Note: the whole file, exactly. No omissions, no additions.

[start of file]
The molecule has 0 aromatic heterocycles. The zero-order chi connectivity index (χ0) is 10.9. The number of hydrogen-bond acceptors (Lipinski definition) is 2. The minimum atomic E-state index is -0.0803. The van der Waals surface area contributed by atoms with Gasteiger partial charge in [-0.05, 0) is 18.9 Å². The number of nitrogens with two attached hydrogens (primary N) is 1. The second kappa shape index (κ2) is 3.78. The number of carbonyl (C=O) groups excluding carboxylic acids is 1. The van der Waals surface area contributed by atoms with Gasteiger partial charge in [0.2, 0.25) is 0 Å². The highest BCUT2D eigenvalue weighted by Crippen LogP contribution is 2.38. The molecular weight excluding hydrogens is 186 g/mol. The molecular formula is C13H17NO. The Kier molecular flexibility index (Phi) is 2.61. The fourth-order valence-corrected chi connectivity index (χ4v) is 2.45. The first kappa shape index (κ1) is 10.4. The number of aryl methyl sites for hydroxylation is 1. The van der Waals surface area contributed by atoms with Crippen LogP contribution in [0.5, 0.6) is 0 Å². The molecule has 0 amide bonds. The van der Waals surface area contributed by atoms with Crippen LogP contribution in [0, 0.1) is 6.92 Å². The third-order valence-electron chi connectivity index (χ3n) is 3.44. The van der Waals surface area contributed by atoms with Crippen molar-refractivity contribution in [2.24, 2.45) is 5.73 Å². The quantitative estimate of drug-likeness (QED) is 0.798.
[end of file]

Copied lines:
The molecule has 0 aromatic heterocycles. The zero-order chi connectivity index (χ0) is 10.9. The number of hydrogen-bond acceptors (Lipinski definition) is 2. The minimum atomic E-state index is -0.0803. The van der Waals surface area contributed by atoms with Gasteiger partial charge in [-0.05, 0) is 18.9 Å². The number of nitrogens with two attached hydrogens (primary N) is 1. The second kappa shape index (κ2) is 3.78. The number of carbonyl (C=O) groups excluding carboxylic acids is 1. The van der Waals surface area contributed by atoms with Gasteiger partial charge in [0.2, 0.25) is 0 Å². The highest BCUT2D eigenvalue weighted by Crippen LogP contribution is 2.38. The molecular weight excluding hydrogens is 186 g/mol. The molecular formula is C13H17NO. The Kier molecular flexibility index (Phi) is 2.61. The fourth-order valence-corrected chi connectivity index (χ4v) is 2.45. The first kappa shape index (κ1) is 10.4. The number of aryl methyl sites for hydroxylation is 1. The van der Waals surface area contributed by atoms with Crippen LogP contribution in [0.5, 0.6) is 0 Å². The molecule has 0 amide bonds. The van der Waals surface area contributed by atoms with Crippen LogP contribution in [0, 0.1) is 6.92 Å². The third-order valence-electron chi connectivity index (χ3n) is 3.44. The van der Waals surface area contributed by atoms with Crippen molar-refractivity contribution in [2.24, 2.45) is 5.73 Å². The quantitative estimate of drug-likeness (QED) is 0.798.